Validating satellite-based solar radiation data with ground measurements

Validating satellite-based solar radiation data with ground measurements


The power obtained from solar radiation reaching the earth is many times greater than the power generated by man by other conventional sources. Solar radiation is a perpetual source of natural energy and has great potential for a wide variety of applications. It is abundant, accessible and pollution free and hence can be used as a supplement to the non-renewable sources of energy which have finite depleting supplies [1-3]. The renewable energy sector depends upon the assessment of resources for planning and marketing their energy production technology. For solar based renewable energy technologies, the basic source is the Sun [3].

India is located between 60N to 320N latitude and hence most of the locations in India receive abundant supply of solar energy. This energy can be utilised for the development of solar energy systems. For this purpose the solar radiation data are required in various forms depending upon the nature of application. Numerous researchers e.g. Riordan et al. [4], Aladas et al. [5], Hirata and Tani [6] and Antonio et al. [7] have predicted the importance of solar radiation data for design and efficient operation of solar energy systems. Proper design and performance of these solar appliances require accurate information on solar radiation availability [8]. Hence many studies [9-11] have been made on solar climates of specific regions for the development of solar technologies.

The ground measured and satellite derived solar radiation data complement each other and are required to build a comprehensive solar radiation database. It is difficult to have high capability solar radiation monitoring network and also accuracy in the interpolation of data decreases with the increase in distance between sites. However, satellite measurements have lack of accuracy and short time interval data are needed for the engineering and site-specific studies. Hence, combining these two, ground- based and satellite- derived measurements create a comprehensive solar radiation database.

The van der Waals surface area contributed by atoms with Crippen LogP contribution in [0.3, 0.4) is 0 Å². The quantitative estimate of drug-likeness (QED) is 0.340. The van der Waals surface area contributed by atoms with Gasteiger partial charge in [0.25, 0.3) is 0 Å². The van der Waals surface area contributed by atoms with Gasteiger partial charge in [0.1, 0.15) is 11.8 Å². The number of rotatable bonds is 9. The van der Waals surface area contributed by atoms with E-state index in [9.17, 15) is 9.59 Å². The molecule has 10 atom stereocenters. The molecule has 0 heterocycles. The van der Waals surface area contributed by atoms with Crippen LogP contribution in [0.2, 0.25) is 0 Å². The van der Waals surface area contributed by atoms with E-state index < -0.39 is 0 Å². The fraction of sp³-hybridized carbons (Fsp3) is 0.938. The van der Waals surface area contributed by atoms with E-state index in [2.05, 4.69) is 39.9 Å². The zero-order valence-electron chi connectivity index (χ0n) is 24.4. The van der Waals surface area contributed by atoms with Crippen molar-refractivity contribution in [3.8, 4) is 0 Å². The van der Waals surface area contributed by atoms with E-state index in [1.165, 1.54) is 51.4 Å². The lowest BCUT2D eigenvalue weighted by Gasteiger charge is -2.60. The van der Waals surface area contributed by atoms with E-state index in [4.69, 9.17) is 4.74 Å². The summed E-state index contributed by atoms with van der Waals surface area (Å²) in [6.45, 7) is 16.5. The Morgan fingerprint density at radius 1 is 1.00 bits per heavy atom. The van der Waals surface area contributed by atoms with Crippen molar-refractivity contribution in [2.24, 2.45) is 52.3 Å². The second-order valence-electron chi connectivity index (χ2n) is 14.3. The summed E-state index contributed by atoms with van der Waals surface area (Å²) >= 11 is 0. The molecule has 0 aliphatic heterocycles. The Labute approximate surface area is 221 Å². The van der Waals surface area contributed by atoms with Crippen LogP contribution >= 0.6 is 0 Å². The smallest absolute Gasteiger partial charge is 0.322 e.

The analysis is carried out for the North West region (Ahmadabad, Bhopal, Jodhpur, Jaipur and New Delhi) of the country. The ground based data and satellite (Meteosat 5 & 6) data of horizontal and tilted global radiation are used in the study. The ground measured data are taken from Indian Meteorology Department (IMD) while satellite data are derived from the maps developed by National Renewable Energy Laboratory (NREL). Comparative plots of ground-based measurement and satellite derived data are drawn for global horizontal and global tilted radiation.

The three statistical parameters – mean percentage error (MPE), root mean square error (RMSE) and mean bias error (MBE) are used in the validation of data.

The mean percentage error is